The political development of the American "left" intellectuals since the great depression may be charted in four major trends: their attraction to radical politics in the early thirties; their subsequent break from Stalinism and turn to Trotskyism; their retreat from Marxism in the late thirties; and finally their flight from politics in general . . . [in] turns to religion, absolute moralism, psychoanalysis and existentialist philosophy as substitutes for politics.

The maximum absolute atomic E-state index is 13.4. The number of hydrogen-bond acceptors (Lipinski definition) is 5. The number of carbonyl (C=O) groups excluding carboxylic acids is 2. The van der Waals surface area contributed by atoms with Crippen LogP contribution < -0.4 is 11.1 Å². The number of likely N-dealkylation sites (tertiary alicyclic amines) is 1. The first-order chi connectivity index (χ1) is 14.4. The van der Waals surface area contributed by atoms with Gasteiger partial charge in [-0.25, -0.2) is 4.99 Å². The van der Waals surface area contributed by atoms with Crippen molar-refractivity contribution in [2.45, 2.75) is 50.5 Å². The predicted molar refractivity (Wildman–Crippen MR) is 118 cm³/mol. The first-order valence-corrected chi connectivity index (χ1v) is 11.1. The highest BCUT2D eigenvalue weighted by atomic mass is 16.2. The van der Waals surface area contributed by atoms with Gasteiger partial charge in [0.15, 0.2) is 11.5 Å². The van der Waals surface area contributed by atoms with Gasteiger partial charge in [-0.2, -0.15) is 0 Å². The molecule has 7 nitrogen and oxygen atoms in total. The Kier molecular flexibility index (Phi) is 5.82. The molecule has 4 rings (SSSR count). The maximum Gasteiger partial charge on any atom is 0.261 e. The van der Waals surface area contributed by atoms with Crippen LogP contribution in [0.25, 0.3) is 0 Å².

The historical tradition that follows from this polemical chronology dismisses the puzzles and incomprehensibilities of the discourse of man by switching focus to the decline of institutional leftism in the 1930s and 1940s. Historians identify themselves with one or another position of the Old Left. This yields counterfactual speculation on what the discourse of the crisis of man might have substituted for, without trying to reconcile the difficult questions of what it actually was.